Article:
He had only lived in two places. 42 Sullivan Drive, the house where he was born and raised. He even lived at home through college to save money. Although, his mother would have kept him home longer if the commute to Poles and Murphy hadn’t been so far. And then there was his apartment now. A good solid apartment. One bedroom, a smallish living room and separate kitchen. No dining room, which was fine with Bert, as he didn’t “dine” per se. There were no dinner parties for Bert.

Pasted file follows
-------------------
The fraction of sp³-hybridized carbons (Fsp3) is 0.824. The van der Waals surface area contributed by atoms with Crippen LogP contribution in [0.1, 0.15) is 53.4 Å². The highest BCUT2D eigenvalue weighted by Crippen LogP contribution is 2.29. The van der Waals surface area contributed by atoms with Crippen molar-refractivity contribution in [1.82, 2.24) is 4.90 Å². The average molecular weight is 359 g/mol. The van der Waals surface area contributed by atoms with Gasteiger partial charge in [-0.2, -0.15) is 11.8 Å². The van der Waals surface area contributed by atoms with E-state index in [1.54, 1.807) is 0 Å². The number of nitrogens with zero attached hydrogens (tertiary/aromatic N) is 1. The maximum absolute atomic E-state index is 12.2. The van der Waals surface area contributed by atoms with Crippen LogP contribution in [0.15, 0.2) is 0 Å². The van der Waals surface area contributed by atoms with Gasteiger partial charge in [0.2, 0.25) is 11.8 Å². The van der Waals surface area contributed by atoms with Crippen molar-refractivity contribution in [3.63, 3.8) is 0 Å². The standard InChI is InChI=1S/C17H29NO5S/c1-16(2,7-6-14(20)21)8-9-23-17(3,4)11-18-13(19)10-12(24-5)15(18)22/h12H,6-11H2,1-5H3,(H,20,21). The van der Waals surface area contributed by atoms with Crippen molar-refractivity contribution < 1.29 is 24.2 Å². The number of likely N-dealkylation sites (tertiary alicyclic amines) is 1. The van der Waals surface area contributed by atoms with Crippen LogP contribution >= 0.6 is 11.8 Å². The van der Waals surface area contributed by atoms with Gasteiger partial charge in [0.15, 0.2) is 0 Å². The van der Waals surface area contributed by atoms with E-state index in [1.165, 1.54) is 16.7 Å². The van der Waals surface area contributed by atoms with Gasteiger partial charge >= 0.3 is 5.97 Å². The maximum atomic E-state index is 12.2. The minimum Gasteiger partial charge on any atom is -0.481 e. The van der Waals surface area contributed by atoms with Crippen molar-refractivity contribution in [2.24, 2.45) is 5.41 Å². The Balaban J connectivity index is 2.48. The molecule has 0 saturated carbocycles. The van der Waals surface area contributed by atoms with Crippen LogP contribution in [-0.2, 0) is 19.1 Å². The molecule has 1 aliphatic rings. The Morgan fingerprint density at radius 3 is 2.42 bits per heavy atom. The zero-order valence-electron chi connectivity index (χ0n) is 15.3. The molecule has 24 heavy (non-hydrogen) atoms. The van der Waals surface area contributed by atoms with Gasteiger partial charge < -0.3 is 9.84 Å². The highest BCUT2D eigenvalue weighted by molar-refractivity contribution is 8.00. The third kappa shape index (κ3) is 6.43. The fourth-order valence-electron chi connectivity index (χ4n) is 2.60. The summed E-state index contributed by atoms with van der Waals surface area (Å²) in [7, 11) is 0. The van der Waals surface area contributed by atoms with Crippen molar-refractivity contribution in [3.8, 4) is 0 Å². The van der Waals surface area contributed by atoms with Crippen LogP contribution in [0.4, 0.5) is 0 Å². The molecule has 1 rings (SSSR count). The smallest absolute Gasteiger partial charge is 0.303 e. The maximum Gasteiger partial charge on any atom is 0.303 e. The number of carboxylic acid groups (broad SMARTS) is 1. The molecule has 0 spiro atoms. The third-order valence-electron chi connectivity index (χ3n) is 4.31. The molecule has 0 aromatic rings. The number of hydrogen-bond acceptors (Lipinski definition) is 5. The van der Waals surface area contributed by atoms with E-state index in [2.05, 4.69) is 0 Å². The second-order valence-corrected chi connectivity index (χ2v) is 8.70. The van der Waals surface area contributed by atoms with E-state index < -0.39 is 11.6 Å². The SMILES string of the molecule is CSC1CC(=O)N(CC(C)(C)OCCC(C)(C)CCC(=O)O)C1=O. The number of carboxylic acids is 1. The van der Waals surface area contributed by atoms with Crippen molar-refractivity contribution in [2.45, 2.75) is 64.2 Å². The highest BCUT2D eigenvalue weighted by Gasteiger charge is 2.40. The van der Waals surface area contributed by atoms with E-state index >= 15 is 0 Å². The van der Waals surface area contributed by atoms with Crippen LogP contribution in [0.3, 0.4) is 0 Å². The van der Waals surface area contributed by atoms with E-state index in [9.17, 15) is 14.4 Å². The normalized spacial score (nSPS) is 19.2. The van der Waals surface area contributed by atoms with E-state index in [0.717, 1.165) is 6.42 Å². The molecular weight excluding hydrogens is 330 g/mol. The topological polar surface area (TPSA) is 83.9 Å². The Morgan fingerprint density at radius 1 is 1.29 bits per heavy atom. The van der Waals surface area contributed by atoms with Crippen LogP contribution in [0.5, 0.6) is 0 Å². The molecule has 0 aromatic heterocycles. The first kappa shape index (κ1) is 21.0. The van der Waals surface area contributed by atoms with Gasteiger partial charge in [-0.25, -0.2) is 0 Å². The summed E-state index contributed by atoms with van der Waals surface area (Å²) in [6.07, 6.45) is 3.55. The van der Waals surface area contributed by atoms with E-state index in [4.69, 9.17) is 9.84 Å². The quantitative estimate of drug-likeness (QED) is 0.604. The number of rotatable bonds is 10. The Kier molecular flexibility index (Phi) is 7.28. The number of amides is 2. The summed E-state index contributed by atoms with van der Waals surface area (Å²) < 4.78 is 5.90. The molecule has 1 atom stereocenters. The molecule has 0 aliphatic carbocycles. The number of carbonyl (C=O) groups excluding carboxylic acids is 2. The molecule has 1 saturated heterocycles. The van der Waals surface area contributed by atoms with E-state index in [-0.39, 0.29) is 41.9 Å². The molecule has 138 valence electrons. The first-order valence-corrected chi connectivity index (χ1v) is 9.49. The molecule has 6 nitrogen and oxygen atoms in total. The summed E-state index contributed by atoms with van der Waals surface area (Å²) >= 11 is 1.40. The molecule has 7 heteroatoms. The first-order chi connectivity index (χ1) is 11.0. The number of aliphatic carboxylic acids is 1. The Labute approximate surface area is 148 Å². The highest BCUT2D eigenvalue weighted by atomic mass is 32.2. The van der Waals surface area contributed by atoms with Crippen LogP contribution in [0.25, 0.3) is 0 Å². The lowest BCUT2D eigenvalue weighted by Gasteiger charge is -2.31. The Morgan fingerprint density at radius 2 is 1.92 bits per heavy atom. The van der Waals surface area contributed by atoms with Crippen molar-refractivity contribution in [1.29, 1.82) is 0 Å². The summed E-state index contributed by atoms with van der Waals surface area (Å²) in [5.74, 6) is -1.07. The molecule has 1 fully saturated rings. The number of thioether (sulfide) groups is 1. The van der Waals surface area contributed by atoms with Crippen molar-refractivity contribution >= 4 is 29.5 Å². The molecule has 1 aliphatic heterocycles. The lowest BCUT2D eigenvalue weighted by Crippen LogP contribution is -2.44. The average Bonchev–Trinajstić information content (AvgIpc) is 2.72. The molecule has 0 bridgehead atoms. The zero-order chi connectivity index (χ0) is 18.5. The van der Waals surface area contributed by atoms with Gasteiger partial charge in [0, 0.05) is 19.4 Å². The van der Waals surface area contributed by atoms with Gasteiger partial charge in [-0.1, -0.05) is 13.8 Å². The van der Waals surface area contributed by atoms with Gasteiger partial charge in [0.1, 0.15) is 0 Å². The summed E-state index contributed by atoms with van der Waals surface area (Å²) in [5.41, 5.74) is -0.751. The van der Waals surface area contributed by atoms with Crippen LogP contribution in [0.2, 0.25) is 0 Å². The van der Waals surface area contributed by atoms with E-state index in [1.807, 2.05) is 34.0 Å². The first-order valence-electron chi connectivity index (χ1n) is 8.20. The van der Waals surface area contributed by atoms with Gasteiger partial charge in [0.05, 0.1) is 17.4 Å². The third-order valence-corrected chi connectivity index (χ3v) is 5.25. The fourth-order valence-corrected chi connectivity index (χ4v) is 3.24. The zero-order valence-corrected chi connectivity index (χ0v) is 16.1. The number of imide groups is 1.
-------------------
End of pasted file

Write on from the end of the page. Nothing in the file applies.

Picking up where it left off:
He had not even travelled. Moreover, he didn’t think he knew anyone who had. No one would who would have sent him a package along such a circuitous, convoluted route. Certainly no one would have sent him something if they didn’t’ know where he lived.

He heard Evelyn moving around downstairs. First the high-pitched sound of a kettle boiling, and then the ding of a microwave. He wondered what she ate. She was a tiny thing, built like a little hummingbird and constantly in motion when he saw her. Her lips were always painted a striking red, a color that stood out against her brown skin. It was hard to imagine that such a big voice came out of such a small, flighty looking girl.